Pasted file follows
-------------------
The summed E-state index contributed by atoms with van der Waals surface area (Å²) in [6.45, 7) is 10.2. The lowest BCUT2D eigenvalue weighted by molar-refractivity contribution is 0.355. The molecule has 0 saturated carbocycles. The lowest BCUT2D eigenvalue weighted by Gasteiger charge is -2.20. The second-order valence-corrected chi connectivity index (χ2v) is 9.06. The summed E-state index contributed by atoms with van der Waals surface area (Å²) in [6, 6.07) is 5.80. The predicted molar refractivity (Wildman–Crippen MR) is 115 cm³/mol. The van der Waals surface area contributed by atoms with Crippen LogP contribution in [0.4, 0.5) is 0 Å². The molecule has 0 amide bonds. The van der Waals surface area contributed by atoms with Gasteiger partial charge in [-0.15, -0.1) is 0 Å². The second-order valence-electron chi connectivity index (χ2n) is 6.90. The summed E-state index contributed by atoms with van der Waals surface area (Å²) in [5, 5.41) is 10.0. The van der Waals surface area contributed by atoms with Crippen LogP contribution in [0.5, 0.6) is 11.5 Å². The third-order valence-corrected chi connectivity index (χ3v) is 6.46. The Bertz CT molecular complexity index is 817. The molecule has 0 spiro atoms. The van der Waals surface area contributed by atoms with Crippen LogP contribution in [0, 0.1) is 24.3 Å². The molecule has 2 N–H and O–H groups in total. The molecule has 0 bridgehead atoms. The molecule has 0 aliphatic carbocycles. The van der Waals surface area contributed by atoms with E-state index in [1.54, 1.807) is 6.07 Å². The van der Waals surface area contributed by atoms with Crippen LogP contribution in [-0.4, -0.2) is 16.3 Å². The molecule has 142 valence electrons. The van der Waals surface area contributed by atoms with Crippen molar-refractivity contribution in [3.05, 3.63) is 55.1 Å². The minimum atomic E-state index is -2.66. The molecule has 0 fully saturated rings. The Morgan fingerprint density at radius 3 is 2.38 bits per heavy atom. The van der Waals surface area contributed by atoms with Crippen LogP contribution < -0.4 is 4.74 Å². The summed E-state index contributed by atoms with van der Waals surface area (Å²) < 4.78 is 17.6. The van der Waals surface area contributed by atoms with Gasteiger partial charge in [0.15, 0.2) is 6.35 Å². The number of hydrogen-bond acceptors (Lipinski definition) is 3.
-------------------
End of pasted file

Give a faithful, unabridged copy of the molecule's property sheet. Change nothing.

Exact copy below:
The summed E-state index contributed by atoms with van der Waals surface area (Å²) in [6.45, 7) is 10.2. The lowest BCUT2D eigenvalue weighted by molar-refractivity contribution is 0.355. The molecule has 0 saturated carbocycles. The lowest BCUT2D eigenvalue weighted by Gasteiger charge is -2.20. The second-order valence-corrected chi connectivity index (χ2v) is 9.06. The summed E-state index contributed by atoms with van der Waals surface area (Å²) in [6, 6.07) is 5.80. The predicted molar refractivity (Wildman–Crippen MR) is 115 cm³/mol. The van der Waals surface area contributed by atoms with Crippen LogP contribution in [0.4, 0.5) is 0 Å². The molecule has 0 amide bonds. The van der Waals surface area contributed by atoms with Gasteiger partial charge in [-0.15, -0.1) is 0 Å². The second-order valence-electron chi connectivity index (χ2n) is 6.90. The summed E-state index contributed by atoms with van der Waals surface area (Å²) in [5, 5.41) is 10.0. The van der Waals surface area contributed by atoms with Crippen LogP contribution in [0.5, 0.6) is 11.5 Å². The third-order valence-corrected chi connectivity index (χ3v) is 6.46. The Bertz CT molecular complexity index is 817. The molecule has 0 spiro atoms. The van der Waals surface area contributed by atoms with Crippen LogP contribution in [0, 0.1) is 24.3 Å². The molecule has 2 N–H and O–H groups in total. The molecule has 0 bridgehead atoms. The molecule has 0 aliphatic carbocycles. The van der Waals surface area contributed by atoms with E-state index in [1.54, 1.807) is 6.07 Å². The van der Waals surface area contributed by atoms with Crippen LogP contribution in [-0.4, -0.2) is 16.3 Å². The molecule has 142 valence electrons. The van der Waals surface area contributed by atoms with Crippen molar-refractivity contribution in [3.05, 3.63) is 55.1 Å². The minimum atomic E-state index is -2.66. The molecule has 0 fully saturated rings. The Morgan fingerprint density at radius 3 is 2.38 bits per heavy atom. The van der Waals surface area contributed by atoms with Crippen LogP contribution < -0.4 is 4.74 Å². The summed E-state index contributed by atoms with van der Waals surface area (Å²) < 4.78 is 17.6. The van der Waals surface area contributed by atoms with Gasteiger partial charge in [0.15, 0.2) is 6.35 Å². The number of hydrogen-bond acceptors (Lipinski definition) is 3.